rebounding_line1I began rebounding about 9 years ago and became such a fan that I bought one for my apartment, for my parents home in Colorado, for my then boyfriend  (now husband), for my office and for my siblings’ places because I couldn’t miss a morning and felt that everyone could benefit from using one.

Urban Rebounding was invented by JB Berns and years ago I was lucky enough to take a few classes taught by him at Equinox. This is an aerobic and cardio workout without the stress on your joints but I used it not only as a workout but also as my morning meditation or a time to zone out and watch the news. I spend between 20-30 minutes daily (usually in the morning) on the urban rebounder sometimes simply bounding, sometimes a jog and sometimes creating my own workouts. I find not only did it lengthen my legs and tighten by glutes but also increased the stability in my abdominal muscles, made me stand taller and helped with my digestion as well as setting me up for a mindful day.

What is also great about this workout is that you can store it easily under your bed and its quiet enough that you can jump while watching the news or setting your daily intentions while others are sleeping in rooms next to you. (I don’t know if my roommates would have agreed, but they are still my friends so it couldn’t be that bad!)

I also have used it with my clients and athletes as a mindfulness and meditative activity (in the morning, after school before starting homework or at night to decompress) and also as a great hand-eye coordination assister. To help with this (for all sports and also to create a mind-body connection) see steps and activities below.

  1. I often have the athlete or client face a wall and have a tennis ball in their hand.
  2. Begin bouncing (or rebounding as JB Berns calls it) for about 5 minutes
  3. For 100 tosses, toss tennis ball up and down with your dominant hand keeping your eye on the ball
  4. Now, do 100 trying to look ahead (not at the ball)
  5. Switch hands and repeat
  6. Now try switching from one hand to the other for 100 tosses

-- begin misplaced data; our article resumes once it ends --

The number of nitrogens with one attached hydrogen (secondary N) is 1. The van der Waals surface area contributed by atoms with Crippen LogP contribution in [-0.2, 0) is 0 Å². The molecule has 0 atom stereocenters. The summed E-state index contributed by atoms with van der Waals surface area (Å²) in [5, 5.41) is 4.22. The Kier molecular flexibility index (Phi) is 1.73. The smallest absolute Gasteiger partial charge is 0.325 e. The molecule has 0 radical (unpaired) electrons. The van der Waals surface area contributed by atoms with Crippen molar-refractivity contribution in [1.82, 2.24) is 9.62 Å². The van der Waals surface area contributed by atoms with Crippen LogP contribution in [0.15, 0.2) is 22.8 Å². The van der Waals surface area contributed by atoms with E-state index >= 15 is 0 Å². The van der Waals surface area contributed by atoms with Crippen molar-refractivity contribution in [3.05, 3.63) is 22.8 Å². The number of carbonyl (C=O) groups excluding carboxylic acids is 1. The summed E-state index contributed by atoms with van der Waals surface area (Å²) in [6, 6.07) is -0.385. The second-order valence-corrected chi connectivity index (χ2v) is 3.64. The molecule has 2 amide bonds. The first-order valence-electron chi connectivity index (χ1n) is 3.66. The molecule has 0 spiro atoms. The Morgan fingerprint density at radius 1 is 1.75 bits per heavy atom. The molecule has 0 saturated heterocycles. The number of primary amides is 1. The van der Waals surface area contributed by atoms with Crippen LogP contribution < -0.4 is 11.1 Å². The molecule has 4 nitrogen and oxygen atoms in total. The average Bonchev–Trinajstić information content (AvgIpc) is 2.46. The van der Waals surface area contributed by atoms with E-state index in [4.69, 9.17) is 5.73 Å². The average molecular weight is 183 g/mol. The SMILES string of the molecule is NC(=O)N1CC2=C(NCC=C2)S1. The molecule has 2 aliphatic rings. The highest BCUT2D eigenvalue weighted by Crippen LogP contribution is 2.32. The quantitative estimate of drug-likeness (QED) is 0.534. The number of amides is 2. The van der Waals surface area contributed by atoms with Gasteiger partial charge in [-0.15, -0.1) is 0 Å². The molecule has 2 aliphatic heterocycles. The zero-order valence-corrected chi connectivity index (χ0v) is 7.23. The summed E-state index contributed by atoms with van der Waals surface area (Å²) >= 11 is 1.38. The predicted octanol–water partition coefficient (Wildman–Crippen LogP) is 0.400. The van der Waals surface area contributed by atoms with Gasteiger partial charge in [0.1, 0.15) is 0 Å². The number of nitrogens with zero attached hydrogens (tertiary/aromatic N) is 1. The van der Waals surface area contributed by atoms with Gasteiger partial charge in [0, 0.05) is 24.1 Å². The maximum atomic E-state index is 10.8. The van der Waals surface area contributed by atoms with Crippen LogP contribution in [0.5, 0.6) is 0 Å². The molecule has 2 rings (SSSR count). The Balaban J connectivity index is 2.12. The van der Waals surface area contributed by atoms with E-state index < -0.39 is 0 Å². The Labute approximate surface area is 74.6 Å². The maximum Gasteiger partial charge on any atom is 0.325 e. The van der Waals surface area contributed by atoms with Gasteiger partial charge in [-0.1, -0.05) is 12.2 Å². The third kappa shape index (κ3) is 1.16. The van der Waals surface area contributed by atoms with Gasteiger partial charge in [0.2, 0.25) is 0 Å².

7. Now repeat the drills above but do it throwing the ball against the wall

8) Create your own exercises maybe rebounding on one leg doing the same thing. What else can you come up with?

These exercises will not only improve eye-hand coordination but will also increase your focus, mindfulness and ability to block out what is going on around you to be able to focus on the task at hand. I have found that some people are able to find solace in stillness and find that a great way to be meditative but others really need to move. This is a moving meditation that many people LOVE and are so grateful for as they know the benefits of taking time to be quiet and meditative but truly need the movement in their lives! As you probably have read but took me time to understand as I always wanted to do everything “right” meditation is different for everyone. Finding something that works for YOU and that you will stick with is better than doing what works for someone else and dreading it or not getting anything out of it. Give this a try if the stillness aspect has been giving you nightmares.

Benefits of Rebounding:

  1. Pushes muscles to fatigue without putting stress on your joints
  2. Increases blood flow and lymphatic-fluid circulation
  3. Strengthens abdomens
  4. Strengthens and lengthens legs
  5. Helps with weightless
  6. Increases bone density
  7. Decreases celulite
  8. improves posture and balance
  9. Helps with digestion (I love to do it in the morning!)

Remember, you can do this on your own while meditating or setting up daily intentions, you can do it while watching the news, talking on the phone or purchasing a video that can walk you through exercises.

Whenever you are in an uncertain situation, practice this technique before reacting.

Whenever you are in an uncertain situation, practice this technique before reacting.

During our initial stages of work, there are many approaches to take. Depending on the sport, level, where they are in the season and length of time they will be able to work with me, we create a program that will get the most out of the sessions. But, one aspect we always focus on is breathing.  How much experience children have with mindful exploration, can carve  our work on breathing, mindfulness and eventually visualization. I have found that if kids learn aspects of this type of skill while they are young, and can actually breathe regularly and deeply for at least 5 minutes, they are able to focus and not feel “awkward” when practicing it in high school and beyond and can see and feel the benefits on the field, court, ice, water and classroom. Also, mindfulness/visualization/meditation takes practice, baby steps and takes individuals being comfortable in their own skin.In a way, its a confidence building exercise as well.